• Alex Jarvis

How to Become a Better Parent to Teens?



Children's relationship with their parents and families changes during adolescence, but they still need parental and family support as much as they did when they were small.


When they were young, your role was to guide and nurture them, but now you are finding that your relationship with your teen is evolving and becoming more equal.


You're not only a source of safety, security, emotional support, and care but also financial and practical help. Although their behavior might sometimes send an opposite message, they still indeed love you and want you to be involved in their life.


Adolescence can be a trying stage for your child since they are going through rapid physical and emotional changes. Young people are quite unsure about where they belong and are still trying to figure it out.


It is a stressful time for them also because of peer pressure.


During this time your family is a secure base for them where your teen finds support that will strengthen their resilience, confidence, optimism, and identity. Your family is a place where rules, boundaries, and standards of behavior will give your teen a sense of predictability, consistency, and safety. Having a close and supportive family relationship will protect your child against harmful behaviors such as alcohol and other drug abuse, as well as problems like depression or risky sexual behaviors.


Common potential childhood and teen behavioral problems have THREE general categories:

  • SOCIAL: problems with loneliness, withdrawal, school issues, loss of confidence, learning disorders, depression, anxiety, substance abuse, self-harming or suicide, theft, and criminal behavior.

  • DISCIPLINE: problems with recklessness, defiance, unstable behavior, selfishness, violent behavior, disruptive behavior, and deceitfulness.

  • EDUCATIONAL: problems with decreased learning ability, bullying, and academic performance.


Learn fresh parenting concepts from "Rethinking Challenging Kids -Where There's a Skill There's a Way" by Dr. Stuart Ablon.


Plus, here is Dr. Shefali Tsabary (with Vishen Lakhiani) giving us a broader and deeper perspective on "What is Great Parenting? Become a Better Parent."


Moreover, there are a number of KEY risk factors for problematic parent-teen relationships, such as:


1. Family factors

  • large families

  • family stress: working parents, fatigue, dissatisfaction with job, lack of time, household chores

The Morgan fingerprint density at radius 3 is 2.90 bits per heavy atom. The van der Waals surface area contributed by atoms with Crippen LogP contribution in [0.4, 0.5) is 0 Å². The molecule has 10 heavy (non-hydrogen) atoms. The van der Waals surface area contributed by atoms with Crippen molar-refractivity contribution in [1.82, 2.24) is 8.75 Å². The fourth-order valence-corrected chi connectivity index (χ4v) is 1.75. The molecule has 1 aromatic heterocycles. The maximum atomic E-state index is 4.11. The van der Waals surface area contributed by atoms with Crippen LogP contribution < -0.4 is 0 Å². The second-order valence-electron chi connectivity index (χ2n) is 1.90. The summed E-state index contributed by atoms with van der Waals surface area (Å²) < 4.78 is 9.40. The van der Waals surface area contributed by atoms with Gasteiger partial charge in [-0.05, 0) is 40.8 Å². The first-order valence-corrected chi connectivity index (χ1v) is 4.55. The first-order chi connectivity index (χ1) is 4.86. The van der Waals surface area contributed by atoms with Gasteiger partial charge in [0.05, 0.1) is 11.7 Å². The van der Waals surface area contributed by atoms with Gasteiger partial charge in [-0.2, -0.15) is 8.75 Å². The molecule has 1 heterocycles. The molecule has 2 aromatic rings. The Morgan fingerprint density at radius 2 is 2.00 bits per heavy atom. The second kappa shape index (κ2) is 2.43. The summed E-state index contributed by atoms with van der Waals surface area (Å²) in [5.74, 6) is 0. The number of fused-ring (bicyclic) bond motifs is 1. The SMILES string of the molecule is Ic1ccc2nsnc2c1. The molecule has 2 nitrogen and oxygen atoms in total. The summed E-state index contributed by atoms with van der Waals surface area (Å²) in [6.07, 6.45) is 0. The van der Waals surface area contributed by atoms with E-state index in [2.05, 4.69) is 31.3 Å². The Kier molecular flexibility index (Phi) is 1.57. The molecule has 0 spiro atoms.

• violence within the home

  • trauma

  • child sexual abuse



2. Social/Environmental factors

  • depression in children associated with recent negative life events (e.g. job loss, bereavement, parental separation)

  • neglect and abandonment; children from foster homes (or adopted children)

  • people who have poor mental health are in higher risk to live in poverty & affected by unemployment, homelessness, imprisonment, & social isolation



3. Child factors

  • a disabled or chronically ill child

  • peer pressure

  • fragile emotional temperament of a child

  • clash in parenting style

  • difficult temperament of a child

  • undiagnosed developmental or psychological problem (e.g. autistic spectrum disorders & ADHD)



4. Parental factors

  • very tight parental control

  • over protection as a risk factor for childhood anxiety

  • family discord, especially disagreements on child rearing

  • marital conflict (divorce or separation)

  • a father's lack of involvement in the child’s upbringing

  • a mother's depression in pregnancy

  • a child's risk for secondary deficits of depression (being exposed to depression)

  • parent’s alcohol/drug abuse

  • re-marriage/second families

  • parental physical illness


It can be complex and challenging to get to the bottom of parent-child relationship issues because there might be a variety of underlying issues. The actual conflict may vary based upon individual families, culture, religion, attitudes, ethnicity, and available resources for the family.


Here are some insights from Julie Lythcott-Haims (a former Dean of Freshmen at Stanford) on "How to Raise Successful Kids - Without Over-parenting."


We just can't emphasize enough the importance of managing parent-child relationships, especially when children are in their teens. It is a huge challenge and parents need all the help, wisdom, and support they can get.


Are you almost at the end of your rope with your teen? JarvisHypnotherapy is here to offer professional help.



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Content Source:

Parent-Child Relationships and Potential Problems

Relationships with parents and families: pre-teens and teenagers